One of my very favorite memories of her is when I came back from a conference on sex in 2009. I had had an amazing time at the conference, learned a great deal, and then when I came back to school, had no one with whom I could really discuss the conference. My cohort of grad students simply didn't understand any of the theories I had read or the ideas I was trying to think through. But I had dinner with Rae that week – sushi if I remember correctly – and she understood everything and was completely excited about it, and began to riff on the ideas I was talking about. It was a wonderful moment, and I was so grateful for it.

Since then Rae has moved all over and I have tried to encourage her in all her decisions. She lives in Korea now (like you do) and she's teaching and vacationing and making difficult choices. I envy this total lack of necessity; I admire her boldness, her sexuality, her ability to live her philosophies. One day, we promised one another, we will read De Sade together. Juliette, she told me, or really anything except for 120 Days of Sodom. Because 120 days is just too much sodomy.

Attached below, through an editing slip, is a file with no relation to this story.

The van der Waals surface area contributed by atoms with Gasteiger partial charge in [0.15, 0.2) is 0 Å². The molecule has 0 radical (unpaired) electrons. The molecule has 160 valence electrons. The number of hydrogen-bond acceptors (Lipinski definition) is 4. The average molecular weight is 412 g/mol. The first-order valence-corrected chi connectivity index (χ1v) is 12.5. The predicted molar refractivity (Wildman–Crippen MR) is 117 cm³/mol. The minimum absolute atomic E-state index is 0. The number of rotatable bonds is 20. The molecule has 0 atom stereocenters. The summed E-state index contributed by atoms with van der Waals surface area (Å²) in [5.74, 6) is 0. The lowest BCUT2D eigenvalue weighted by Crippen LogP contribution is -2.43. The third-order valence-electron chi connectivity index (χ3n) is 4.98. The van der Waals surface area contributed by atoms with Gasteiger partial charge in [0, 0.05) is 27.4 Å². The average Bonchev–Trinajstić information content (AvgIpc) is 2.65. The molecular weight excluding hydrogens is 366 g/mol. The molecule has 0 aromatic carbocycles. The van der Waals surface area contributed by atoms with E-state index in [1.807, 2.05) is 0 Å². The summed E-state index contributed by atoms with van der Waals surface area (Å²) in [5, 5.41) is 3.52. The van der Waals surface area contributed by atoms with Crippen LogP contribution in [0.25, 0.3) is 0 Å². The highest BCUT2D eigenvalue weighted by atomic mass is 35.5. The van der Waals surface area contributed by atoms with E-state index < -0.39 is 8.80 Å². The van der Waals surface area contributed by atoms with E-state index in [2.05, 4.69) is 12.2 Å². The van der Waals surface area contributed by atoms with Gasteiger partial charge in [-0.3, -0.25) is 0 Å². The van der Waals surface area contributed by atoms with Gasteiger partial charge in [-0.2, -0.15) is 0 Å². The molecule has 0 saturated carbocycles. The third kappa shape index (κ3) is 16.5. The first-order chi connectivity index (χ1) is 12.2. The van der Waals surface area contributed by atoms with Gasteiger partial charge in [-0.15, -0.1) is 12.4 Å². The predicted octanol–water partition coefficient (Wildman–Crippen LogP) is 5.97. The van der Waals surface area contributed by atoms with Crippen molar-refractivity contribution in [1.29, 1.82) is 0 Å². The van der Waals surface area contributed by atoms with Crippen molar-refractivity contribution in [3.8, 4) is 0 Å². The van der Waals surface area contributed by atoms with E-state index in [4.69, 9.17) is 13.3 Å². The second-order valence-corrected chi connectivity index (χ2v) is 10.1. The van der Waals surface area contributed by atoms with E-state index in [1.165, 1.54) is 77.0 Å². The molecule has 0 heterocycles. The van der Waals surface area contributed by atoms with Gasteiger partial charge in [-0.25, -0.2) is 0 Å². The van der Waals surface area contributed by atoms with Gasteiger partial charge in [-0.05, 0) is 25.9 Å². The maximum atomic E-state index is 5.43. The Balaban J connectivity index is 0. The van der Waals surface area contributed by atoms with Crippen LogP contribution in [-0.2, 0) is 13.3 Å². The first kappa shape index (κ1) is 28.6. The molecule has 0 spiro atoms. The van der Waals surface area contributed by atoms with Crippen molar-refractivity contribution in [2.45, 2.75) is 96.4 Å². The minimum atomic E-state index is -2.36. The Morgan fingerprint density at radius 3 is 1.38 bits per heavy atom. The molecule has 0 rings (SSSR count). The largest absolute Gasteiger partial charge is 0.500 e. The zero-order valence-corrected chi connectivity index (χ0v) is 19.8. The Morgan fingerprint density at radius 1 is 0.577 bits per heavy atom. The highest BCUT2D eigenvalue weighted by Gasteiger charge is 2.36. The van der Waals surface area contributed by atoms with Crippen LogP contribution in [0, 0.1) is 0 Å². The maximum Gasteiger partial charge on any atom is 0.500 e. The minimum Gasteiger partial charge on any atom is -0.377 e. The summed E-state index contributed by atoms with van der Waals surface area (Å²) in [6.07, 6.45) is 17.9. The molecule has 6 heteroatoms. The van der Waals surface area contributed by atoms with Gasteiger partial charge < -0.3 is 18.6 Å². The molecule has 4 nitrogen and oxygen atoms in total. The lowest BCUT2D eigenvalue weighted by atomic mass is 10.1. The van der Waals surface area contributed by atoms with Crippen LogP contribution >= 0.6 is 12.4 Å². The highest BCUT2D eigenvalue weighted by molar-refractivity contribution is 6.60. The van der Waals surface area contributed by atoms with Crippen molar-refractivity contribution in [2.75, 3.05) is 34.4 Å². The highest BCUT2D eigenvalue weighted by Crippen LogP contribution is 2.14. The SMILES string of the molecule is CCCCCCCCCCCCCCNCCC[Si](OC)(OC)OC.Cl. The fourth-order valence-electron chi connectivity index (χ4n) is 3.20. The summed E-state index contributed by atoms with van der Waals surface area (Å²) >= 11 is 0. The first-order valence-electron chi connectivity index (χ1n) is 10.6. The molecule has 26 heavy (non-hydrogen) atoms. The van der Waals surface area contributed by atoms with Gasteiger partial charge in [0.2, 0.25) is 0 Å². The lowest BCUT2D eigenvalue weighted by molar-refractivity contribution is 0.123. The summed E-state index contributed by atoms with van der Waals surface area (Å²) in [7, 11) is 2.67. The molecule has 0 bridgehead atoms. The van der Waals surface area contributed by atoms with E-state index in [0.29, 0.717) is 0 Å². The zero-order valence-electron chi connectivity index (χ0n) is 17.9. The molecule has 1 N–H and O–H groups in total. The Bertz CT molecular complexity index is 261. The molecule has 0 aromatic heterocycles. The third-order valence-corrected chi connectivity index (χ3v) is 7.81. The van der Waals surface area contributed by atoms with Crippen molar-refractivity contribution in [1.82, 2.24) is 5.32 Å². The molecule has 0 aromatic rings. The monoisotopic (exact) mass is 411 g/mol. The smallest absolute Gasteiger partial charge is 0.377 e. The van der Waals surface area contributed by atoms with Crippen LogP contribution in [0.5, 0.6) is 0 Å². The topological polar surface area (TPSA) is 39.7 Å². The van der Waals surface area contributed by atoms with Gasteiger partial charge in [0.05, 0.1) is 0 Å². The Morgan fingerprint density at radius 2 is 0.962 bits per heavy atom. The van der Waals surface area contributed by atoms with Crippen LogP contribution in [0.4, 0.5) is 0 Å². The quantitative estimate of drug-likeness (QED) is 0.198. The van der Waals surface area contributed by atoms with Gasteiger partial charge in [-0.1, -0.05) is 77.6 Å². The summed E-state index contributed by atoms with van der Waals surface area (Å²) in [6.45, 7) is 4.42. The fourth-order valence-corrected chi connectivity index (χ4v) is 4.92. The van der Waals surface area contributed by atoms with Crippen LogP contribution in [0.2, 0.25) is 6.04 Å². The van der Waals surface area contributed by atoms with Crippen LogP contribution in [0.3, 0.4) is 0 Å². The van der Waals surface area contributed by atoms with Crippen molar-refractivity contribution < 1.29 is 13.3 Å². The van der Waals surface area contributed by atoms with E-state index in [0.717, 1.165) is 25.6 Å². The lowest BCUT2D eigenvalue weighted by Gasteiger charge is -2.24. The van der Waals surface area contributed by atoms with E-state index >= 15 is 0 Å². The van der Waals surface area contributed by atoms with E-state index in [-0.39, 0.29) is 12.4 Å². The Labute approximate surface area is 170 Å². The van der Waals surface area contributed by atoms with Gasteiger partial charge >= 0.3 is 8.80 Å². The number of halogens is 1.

Rae continues to be a great support in my life and one of real understanding for my own theories about life and love and sex. I am so grateful that she gets me when I talk about my work, that she is honestly excited about my work, and that she – though she isn't even an academic – has constructive and helpful feedback on it. I appreciate her a great deal, and miss her lots.

I'll leave you with an exchange the two of us had quite recently:

Aaron: All of a sudden this feels just like such a repeat of my old bullshit. Ugh.
Rae: They woo us with different hair and different height and taste in music and food BUT THEY ARE THE SAME EVEN WHEN THEY ARE DIFFERENT.

There I Go Rising

Love her.

Back to (Talking About) the Future

Sometimes it takes me a little while to get to things.

I had initially put José Esteban Muñoz's Cruising Utopia: the Then and There of Queer Futurity on my comprehensive exam list for Critical Race Theory, but it eventually (and wisely) got replaced by my professor in a move to include more foundational texts on my reading list.